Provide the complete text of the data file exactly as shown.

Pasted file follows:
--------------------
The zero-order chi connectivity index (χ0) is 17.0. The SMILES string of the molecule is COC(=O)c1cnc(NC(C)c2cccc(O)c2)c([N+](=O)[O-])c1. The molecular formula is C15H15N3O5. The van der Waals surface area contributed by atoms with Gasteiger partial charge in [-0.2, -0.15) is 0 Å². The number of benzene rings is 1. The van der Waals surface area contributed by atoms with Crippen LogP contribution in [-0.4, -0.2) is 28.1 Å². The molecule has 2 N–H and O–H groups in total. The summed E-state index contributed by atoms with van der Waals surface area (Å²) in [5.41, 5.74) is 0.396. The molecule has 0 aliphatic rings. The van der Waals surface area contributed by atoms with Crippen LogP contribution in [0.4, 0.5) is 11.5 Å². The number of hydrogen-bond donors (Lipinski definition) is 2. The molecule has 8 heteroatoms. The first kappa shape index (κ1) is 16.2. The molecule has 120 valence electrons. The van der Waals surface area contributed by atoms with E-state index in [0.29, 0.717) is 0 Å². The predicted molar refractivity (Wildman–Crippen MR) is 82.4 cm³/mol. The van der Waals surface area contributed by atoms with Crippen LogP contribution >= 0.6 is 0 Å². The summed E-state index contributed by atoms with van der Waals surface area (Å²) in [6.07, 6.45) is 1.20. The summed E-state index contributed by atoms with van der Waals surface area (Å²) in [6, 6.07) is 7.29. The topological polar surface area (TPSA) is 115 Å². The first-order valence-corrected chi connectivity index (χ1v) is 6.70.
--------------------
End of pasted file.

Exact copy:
The zero-order chi connectivity index (χ0) is 17.0. The SMILES string of the molecule is COC(=O)c1cnc(NC(C)c2cccc(O)c2)c([N+](=O)[O-])c1. The molecular formula is C15H15N3O5. The van der Waals surface area contributed by atoms with Gasteiger partial charge in [-0.2, -0.15) is 0 Å². The number of benzene rings is 1. The van der Waals surface area contributed by atoms with Crippen LogP contribution in [-0.4, -0.2) is 28.1 Å². The molecule has 2 N–H and O–H groups in total. The summed E-state index contributed by atoms with van der Waals surface area (Å²) in [5.41, 5.74) is 0.396. The molecule has 0 aliphatic rings. The van der Waals surface area contributed by atoms with Crippen LogP contribution in [0.4, 0.5) is 11.5 Å². The number of hydrogen-bond donors (Lipinski definition) is 2. The molecule has 8 heteroatoms. The first kappa shape index (κ1) is 16.2. The molecule has 120 valence electrons. The van der Waals surface area contributed by atoms with E-state index in [0.29, 0.717) is 0 Å². The predicted molar refractivity (Wildman–Crippen MR) is 82.4 cm³/mol. The van der Waals surface area contributed by atoms with Crippen LogP contribution >= 0.6 is 0 Å². The summed E-state index contributed by atoms with van der Waals surface area (Å²) in [6.07, 6.45) is 1.20. The summed E-state index contributed by atoms with van der Waals surface area (Å²) in [6, 6.07) is 7.29. The topological polar surface area (TPSA) is 115 Å². The first-order valence-corrected chi connectivity index (χ1v) is 6.70.